First-hand accounts of the activities surrounding the British Redoubts built just north of Philadelphia, Jan. 1 – June 17, 1778 — compiled by Denis Cooke.

January 6, 2008

~ January 1 – 4 , 1778:  Lieutenant Colonel John Graves Simcoe, A Journal of the Operations of the Queen’s Rangers. [New York: Bartlett & Welford 1844] Reprinted New York: The New York Times & Arno Press, 1968, pp. 33-34. 

“The general directions he received was to secure the country, and facilitate the inhabitants bringing in their produce to market. To prevent this intercourse, the enemy added, to the severe exertions of their civil powers, their militia. The roads, the creeks, and the general inclination of the inhabitants to the British government, and to their own profit, aided the endeavor of the Queen’s Rangers. The redoubt on the right had been garrisoned by the corps till, on Major Simcoe’s representation that the duty was too severe, it was given to the line: within this redoubt the corps fitted up their barracks.”

February 9, 1778:  Captain Johann Ewald. Diary of the American War, A Hessian Journal, Joseph P. Tustin, New Haven, Connecticut: Yale University Press, 1979,  p. 119. 

“Since the English supplies completely ruin the trade of the Americans, they were chiefly short of salt and clothing. For this reason, everyone who traveled across the line had to be searched carefully by the sentries, which compelled the inhabitants to resort to trickery. For example, two women who had the appearance of pregnancy passed through the outposts toward Germantown yesterday. The noncommissioned officer of the light infantry, who had charge of the picket, showed an interest in examining the pregnancy of these women. He found that it consisted of a quantity of salt on one woman and twenty-five calfskins on the other. Here again something is learned. One cannot be too careful at the outposts, for who knows whether or not these women might have supplied the leather for shoes for an entire regiment of the enemy?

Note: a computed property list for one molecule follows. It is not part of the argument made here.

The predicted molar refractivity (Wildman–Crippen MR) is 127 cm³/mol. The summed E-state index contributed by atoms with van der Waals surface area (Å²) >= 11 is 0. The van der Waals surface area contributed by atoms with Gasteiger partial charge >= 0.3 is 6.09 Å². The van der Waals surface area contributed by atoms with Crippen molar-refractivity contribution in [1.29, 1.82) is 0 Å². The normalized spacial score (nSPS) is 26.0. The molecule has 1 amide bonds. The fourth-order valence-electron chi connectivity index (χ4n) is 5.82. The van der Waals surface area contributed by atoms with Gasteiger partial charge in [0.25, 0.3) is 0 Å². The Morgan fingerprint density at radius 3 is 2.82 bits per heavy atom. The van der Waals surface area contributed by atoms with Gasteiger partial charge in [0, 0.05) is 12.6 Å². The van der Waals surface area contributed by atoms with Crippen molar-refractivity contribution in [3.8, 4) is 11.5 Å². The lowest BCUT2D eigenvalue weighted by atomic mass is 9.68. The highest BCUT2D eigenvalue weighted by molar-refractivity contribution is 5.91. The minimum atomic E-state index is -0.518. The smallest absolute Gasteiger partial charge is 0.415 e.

March 19, 1778:  Captain John Montrésor, PHMB, Vol. 6 (1882), p. 197. 

“Fine weather. Began to repair the Parapets at the Redoubts.”

March 19-20, 1778:  Letters of Major Baurmeister, Bernard A. Uhlendorf & Edna Vosper, Editors. The Pennsylvania Magazine of History & Biography, Vol. 60 (1936), p. 163. 

“On the night of the 19-20th this post sent out a party of sixty men, who crept up close to the Schuylkill opposite the 10th redoubt, where they collected some cattle and set fires.”

March 29, 1778:  Journal of Lieutenant John Charles Philip von Krafft [New York: The New York Historical Society, Collections XII, 1882] Reprinted New York: The New York Times & Arno Press, 1968, p. 32. 

“Sun. On the command in No. 9 on the Scul-Kiel with Capt. Shotz of the body-regiment [Leibregiment]; 1 Ensign, 3 Sub-officers, 1 drummer and 50 privates.”

April 16, 1778:  Journal of Lieutenant John Charles Philip von Krafft [New York: The New York Historical Society, Collections XII, 1882] Reprinted New York: The New York Times & Arno Press, 1968, p. 34.

“In No. 9 on the Scul-Kiel.”

April 20, 1778:  Captain John Montrésor, PMHB 6 (1882), p. 201 

“Engineers marked out two advanced works in the Lines.”

April 24, 1778:  Captain John Montrésor, PMHB Vol. 6 (1882), p. 201. 

“Begun on our advanced works in Front of the lines consisting of 400 men for the working party. Two semi-circular Redoubts, one for 100 men to the left one for 50 in the right.”

April 24, 1778:  Captain Freidrich von Muenchhausen, p. 51.